UN-led Doha meeting with Taliban sparks outcry over women's rights

UN and Taliban representatives to meet Qatar next week as women's rights monitors criticize Taliban for women's rights crackdown.

Publication: 23.06.2024 - 22:58
UN-led Doha meeting with Taliban sparks outcry over women's rights
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Afghanistan's Taliban government is due to send officials to Qatar next weekend to meet top U.N. officials and envoys from up to 25 countries for a two-day gathering that rights groups have criticized for not including Afghan women.

It will be the third such U.N.-led meeting in Doha, but the first attended by the Taliban, which has not been internationally recognized since seizing power in August 2021 as U.S.-led forces withdrew after 20 years of war.

The U.N. has been trying to find a unified international approach to dealing with the Taliban, who have cracked down on women's rights since returning to power.

"Excluding women risks legitimizing the Taliban's abuses and triggering irreparable harm to the U.N.'s credibility as an advocate for women's rights and women's meaningful participation," Tirana Hassan, executive director at Human Rights Watch, said of the third planned Doha meeting.

U.N. political affairs chief Rosemary DiCarlo, U.N. special envoy on Afghanistan Roza Otunbayeva and envoys from various countries are due to meet separately with Afghan civil society groups after meeting with the Taliban, the U.N. has said.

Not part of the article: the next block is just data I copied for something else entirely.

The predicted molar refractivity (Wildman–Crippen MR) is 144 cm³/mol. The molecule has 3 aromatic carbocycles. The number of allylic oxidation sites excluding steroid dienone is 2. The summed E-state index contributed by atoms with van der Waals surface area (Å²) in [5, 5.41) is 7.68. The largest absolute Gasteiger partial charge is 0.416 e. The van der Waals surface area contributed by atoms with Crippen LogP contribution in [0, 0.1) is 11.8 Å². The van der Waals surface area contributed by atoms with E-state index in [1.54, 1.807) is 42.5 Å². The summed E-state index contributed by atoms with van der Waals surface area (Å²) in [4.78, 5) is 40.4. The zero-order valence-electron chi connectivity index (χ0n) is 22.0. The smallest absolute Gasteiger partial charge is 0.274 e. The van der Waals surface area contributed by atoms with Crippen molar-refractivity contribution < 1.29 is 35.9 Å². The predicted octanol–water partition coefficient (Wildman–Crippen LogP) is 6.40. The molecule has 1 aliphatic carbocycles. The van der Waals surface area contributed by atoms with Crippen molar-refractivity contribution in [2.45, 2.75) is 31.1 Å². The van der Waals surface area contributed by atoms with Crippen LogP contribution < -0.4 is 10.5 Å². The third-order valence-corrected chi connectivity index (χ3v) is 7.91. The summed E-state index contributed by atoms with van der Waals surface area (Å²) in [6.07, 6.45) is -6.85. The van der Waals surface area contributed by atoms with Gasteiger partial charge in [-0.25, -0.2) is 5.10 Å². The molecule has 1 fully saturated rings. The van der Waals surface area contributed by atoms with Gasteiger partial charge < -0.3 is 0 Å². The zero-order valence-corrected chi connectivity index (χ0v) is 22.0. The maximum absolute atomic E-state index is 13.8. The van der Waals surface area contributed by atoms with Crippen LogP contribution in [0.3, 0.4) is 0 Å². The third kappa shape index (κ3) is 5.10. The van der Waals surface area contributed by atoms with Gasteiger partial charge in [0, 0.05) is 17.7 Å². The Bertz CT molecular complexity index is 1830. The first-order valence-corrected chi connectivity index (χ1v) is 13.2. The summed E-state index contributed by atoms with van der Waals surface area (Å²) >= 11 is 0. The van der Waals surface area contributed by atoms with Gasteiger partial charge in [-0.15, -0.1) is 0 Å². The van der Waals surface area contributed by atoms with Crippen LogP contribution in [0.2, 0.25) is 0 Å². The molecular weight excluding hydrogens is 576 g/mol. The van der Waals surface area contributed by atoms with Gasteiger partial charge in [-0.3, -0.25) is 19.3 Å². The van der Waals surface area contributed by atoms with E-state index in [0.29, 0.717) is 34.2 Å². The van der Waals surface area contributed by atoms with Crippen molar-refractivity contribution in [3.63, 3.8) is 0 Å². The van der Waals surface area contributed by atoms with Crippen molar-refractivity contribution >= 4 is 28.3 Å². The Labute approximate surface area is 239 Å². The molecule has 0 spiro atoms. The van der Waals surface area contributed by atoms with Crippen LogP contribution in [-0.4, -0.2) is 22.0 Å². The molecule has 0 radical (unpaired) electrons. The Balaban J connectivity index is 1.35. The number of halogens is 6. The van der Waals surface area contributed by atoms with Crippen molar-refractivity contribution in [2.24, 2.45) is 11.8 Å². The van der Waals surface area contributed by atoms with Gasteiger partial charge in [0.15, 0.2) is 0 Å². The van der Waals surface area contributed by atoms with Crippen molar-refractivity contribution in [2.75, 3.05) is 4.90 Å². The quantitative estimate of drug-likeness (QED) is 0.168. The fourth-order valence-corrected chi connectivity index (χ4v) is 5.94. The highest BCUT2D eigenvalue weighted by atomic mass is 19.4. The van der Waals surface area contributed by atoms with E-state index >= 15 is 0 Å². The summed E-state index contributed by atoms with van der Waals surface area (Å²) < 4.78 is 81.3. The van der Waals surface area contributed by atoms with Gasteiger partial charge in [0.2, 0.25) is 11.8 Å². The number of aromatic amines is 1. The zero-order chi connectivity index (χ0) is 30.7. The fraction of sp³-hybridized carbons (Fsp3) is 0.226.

The Doha meetings are "part of a process and not a one-off" and women and civil society continue to be part of it, U.N. spokesperson Stephane Dujarric said on Sunday.

"It also aims to encourage the de facto authorities to engage with the international community through a coordinated and structured approach for the benefit of the Afghan people," Dujarric said. "Human rights and the rights of women and girls will feature prominently in all the discussions, certainly from the part of the U.N."


Since the Taliban returned to power, most girls have been barred from high school and women from universities. The Taliban have also stopped most Afghan female staff from working at aid agencies, closed beauty salons, barred women from parks and curtailed travel for women in the absence of a male guardian.

The Taliban say they respect rights in line with their interpretation of Islamic law.

"Sidelining critical discussions on human rights would be unacceptable and set a deeply damaging precedent," Amnesty International Secretary General Agnes Callamard said of the planned Doha meeting.

Otunbayeva said the Doha meeting would focus on private sector business and counter-narcotics, issues she described as linked to women's rights. She also said the upcoming meeting had "generated significant expectations that cannot realistically be met in a single meeting."

"We are trying to establish a process and preserve an important mechanism of consultation. We must be realistic about how much each meeting in this process can deliver, especially at this early stage where confidence and trust are insufficient," she told the U.N. Security Council on Friday.

U.N. Secretary-General Antonio Guterres first convened envoys on Afghanistan from various countries in May last year to work on a unified approach to dealing with the Taliban authorities. The Taliban were not invited.

The Taliban then refused to attend the second Doha meeting in February, when the U.N. rejected its demand to act as Afghanistan's sole official representative, Guterres said.